• Change the composition of the nickel to 80-percent copper and 20-percent nickel. This should bring down the cost of materials used in striking the five-cent coin to be on par with its value. Efficiencies in manufacturing could lower costs further.
  • If the bill becomes law, two years after it is enacted, the Federal Reserve will begin removing $1 Federal Reserve Notes from circulation. This will probably be done by the banks who will take the notes on deposit and send them back to the Federal Reserve where they will be destroyed. Coins would take their place. The $1 FRN could still be produced for the collector market.

Sources report that the chances of McCain’s bill getting a hearing are minuscule. While having lunch with on congressional staffer, I was given three reasons why Congress will not address this issue:

  1. States with a large rural population primarily west of the Mississippi River represented by Republicans are unlikely to support the removal of the one-cent coin. Removal of the coin is viewed as a hidden tax against the people with fear mongering that suggest the government is keeping the extra money that would become on the rounding of prices.
  2. States with large poor populations, primarily in the south, and their advocates who believe that taking away the pennies are a way to separate more money from poor people who can least afford to lose the ability to pay in cents.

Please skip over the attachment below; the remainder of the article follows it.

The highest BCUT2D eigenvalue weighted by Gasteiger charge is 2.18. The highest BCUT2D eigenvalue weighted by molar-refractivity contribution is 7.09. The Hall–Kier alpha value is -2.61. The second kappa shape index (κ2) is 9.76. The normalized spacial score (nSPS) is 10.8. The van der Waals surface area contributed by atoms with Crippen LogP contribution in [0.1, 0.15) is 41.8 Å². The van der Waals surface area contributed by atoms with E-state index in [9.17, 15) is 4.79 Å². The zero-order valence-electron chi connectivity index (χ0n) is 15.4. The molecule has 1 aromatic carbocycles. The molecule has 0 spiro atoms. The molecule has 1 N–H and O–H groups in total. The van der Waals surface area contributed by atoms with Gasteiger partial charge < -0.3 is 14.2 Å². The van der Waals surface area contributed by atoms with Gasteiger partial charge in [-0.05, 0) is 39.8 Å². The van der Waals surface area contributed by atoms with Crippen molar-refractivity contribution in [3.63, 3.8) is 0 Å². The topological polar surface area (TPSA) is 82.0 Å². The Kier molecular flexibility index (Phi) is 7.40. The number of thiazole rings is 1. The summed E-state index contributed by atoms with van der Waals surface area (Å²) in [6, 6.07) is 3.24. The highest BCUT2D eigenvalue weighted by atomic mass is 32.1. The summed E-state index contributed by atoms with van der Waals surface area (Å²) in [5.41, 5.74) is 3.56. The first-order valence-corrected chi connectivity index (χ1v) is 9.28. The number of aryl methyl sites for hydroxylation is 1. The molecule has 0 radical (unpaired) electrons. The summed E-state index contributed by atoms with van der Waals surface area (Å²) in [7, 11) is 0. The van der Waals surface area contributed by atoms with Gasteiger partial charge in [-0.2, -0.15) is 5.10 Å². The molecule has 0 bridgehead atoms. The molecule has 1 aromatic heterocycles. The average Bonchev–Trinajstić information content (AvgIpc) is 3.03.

3. Surveys show that most of the people older than Millenials are against removing the paper dollar. Since this population constitutes the majority of the voters and donors, the politicians are not about to make those people upset.

Another issue is that McCain is not popular amongst his fellow Republicans. If the issue is addressed, it is likely to be discussed as part of a bill that does not bear McCain’s sponsorship.

Given the partisan nature of politics and the perceptions of the members of Congress, there is a very little chance of the Coins Act or any similar legislation being enacted during this session of Congress.

1943-D Bronze Cent makes a TV appearance, sort of

1943-D Bronze Lincoln Cent graded MS-64BN by PCGS

Fans of the NBC show The Blacklist that watched on Wednesday, October 4, would have noticed there was a numismatic role added to the script.

Raymond Reddington, played by James Spader, was trying to gain the attention of a high-rolling thief and found himself at a numismatic auction. The item up for bid was the 1943-D Bronze Lincoln cent. As part of the story, it was announced that it was the only one known to exist and that it was graded by the Professional Coin Grading Service.